Let’s say you made a track with a thunderous bass, man it just vibrates the crap out of your shirt and is cool as hell, but then you have the amp from hell to drive that track. Next thing you do is burn the CD and run out to your car, but it sounds like crap. My god how can this be? You just created the next million seller and your car stereo is ruining it.

Well in your studio at 100 watts there is plenty of energy for all of your little freq buddies to play and be happy, but pop it into the car stereo with maybe 20 watts and there just isnt enough juice to go around. Somebody is not going to be heard. So the big energy robbing heavy hitters get their way and the little bounce off the wall wimps get left in the dust. It is only going to sound like one big bass/mudd line.

Ok so now we know that the lower freq’s need to be restrained just a little, so we put some roll off below 50. (Side note, personal choice on where to roll it off) Now that lets the weaklings play along side the heavy hitters down at the bottom, but wait, it still sounds like mud. Damn it, what is going wrong here.

Now we have to think about other things and this is where it can get even more complicated. Let’s say for arguments sake that you have 10 instruments playing in your track. Every instrument is going to have, what I like to think of as, its dominant frequecncy range. And some of this I am going “off the cuff” because I can never remember the ranges of all of these instruments, so I always go back and check my notes.


Bass and kick are going to be in that low high energy group from 20 to about 200, but then they are going to have harmonics that reach out beyond that, maybe even up into the 4000 freqs or more.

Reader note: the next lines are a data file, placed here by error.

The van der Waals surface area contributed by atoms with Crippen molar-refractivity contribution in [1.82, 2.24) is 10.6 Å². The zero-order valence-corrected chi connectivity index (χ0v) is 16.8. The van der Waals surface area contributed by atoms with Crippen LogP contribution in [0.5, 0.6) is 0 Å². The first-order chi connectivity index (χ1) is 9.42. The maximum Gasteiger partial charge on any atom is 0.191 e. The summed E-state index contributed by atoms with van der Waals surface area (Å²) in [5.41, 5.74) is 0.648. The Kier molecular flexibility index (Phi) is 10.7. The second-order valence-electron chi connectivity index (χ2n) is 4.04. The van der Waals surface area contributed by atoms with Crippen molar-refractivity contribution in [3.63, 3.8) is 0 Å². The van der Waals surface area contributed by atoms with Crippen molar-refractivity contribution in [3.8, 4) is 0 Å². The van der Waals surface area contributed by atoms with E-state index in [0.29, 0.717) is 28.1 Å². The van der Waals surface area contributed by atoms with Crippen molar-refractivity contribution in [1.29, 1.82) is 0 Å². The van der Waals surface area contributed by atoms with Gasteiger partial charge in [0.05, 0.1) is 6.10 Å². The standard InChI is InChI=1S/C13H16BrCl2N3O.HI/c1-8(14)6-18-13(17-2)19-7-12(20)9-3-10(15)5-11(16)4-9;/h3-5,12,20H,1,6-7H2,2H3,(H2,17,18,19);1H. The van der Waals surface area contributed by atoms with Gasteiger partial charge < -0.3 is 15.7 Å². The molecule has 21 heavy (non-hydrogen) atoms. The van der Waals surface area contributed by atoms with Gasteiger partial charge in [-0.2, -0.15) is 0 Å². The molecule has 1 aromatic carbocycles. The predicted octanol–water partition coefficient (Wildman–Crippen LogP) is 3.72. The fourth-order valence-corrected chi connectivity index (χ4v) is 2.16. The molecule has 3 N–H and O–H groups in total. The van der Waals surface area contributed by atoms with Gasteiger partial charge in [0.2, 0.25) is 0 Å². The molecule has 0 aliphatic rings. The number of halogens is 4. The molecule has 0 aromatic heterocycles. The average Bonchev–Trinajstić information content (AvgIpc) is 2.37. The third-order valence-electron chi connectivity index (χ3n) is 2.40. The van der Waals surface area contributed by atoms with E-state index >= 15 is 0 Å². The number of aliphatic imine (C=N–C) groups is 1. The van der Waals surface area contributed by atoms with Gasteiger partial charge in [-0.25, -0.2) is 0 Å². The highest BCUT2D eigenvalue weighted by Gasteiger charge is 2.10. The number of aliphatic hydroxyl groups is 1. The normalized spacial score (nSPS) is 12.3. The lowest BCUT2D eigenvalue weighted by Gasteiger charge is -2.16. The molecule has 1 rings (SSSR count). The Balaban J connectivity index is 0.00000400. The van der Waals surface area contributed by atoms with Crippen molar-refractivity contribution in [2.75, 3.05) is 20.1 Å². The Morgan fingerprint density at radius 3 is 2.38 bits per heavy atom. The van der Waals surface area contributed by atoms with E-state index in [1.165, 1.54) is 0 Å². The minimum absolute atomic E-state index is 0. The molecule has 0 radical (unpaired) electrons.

Keyboards are going to be in that 400 up to 3000 with harmonics beyond that.

Snares ride in the 400-1000 depending on tuning with harmonics

Vocals same thing and on and on.

Now you can see that things start to build up in the middle, somewhere between 400 to 8000 and all the stuff beyond are generally the harmonics all of these intruments produce.

It is in that 400 to 8000 range that you have to carve out little nitches for all of those instruments that sit there. If they all try to occupy the same place at the same time, then someone is going to lose and it all sounds like a muddy mess. 

If you didn’t capture the perfect sound that sits just right, EQ becomes your trusty fix. This is your swiss knife to carve up that precious little space of frequency spectrum and hand it out to each instrument. With EQ you are giving each instrument, the boundaries where it is allowed to play and be heard. No more, no less.

So exlcuding the kick and bass which you held back at below 50 hz you have, not including the snare, toms and cymbals, about 5 instruments that you really need to deal with. Those 5 have to be carved up into frequency nitches to allow them to be heard.

This doesnt mean that you take instrument 1 and roll it off at 300 and 600 and instrument 2 at 600 and 1000 etc. If you did that it would sound like a bad AM radio. It means you use cuts and boosts to give each one its prominent space. What one gets the other doesn’t and vice versa and in the end you have 10 instruments all happily being heard.

I hope others jump in and offer some opinions. And I hope the newcomers understand that using EQ is not something you use, “just because”, but a tool to carve out niches for all of your instruments to sit inside the limited frequency spectrum of 20 hz to 20 khz. Of course panning, volume and reverb can even play into this, but for now we are only thinking about frequencies.